Cat cafés have been cropping up everywhere since the first one opened in Japan in 2005. Then 2020 came along and everything changed. The cats were adopted or taken in by foster families and the cafés closed. Some will probably close for good, but others are doing their best to stay afloat. At Le Cat Café in Philadelphia, for example, the owners are continuing to find homes and fosters for the local shelter cats while reminding the public of their need for funds. They’ve taken to the popular conference program—Zoom to keep in touch. They hosted a Virtual Kitten Saturday and Cats and Mats—a virtual yoga class in recent months. Read more about their efforts here: https://www.inquirer.com/health/coronavirus/coronavirus-cat-cafes-philadelphia-adoption-foster-pets-20200520.html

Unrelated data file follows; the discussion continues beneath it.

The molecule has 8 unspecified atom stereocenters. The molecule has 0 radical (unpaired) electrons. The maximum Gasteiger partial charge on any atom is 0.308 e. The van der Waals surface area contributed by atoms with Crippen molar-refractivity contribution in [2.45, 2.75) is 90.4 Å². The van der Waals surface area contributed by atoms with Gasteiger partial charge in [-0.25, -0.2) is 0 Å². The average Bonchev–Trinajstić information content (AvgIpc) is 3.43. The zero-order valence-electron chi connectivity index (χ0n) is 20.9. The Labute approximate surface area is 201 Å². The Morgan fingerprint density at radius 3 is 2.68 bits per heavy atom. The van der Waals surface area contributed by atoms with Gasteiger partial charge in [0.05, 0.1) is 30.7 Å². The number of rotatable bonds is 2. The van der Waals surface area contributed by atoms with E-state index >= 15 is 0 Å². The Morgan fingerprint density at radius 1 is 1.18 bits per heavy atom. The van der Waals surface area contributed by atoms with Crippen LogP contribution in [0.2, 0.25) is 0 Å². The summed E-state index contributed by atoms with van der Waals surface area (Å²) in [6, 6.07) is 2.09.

In Nashville, Maegan Phan’s Mewsic Kitty Café may survive because of a GoFundMe program, and a government program she found out about. She plans to continue her business and her efforts to help homeless cats and kittens.
New York’s first cat café, Meow Parlour, has been closed for most of the year so far–fans are hoping they’ll reopen.
If you have a favorite cat café or you just adore the idea of the cat café and you’d like to see them survive this financial blow, here’s a site that offers ideas for how you can help. https://www.catster.com/lifestyle/5-ways-to-support-cat-cafes-during-and-after-the-coronavirus-pandemic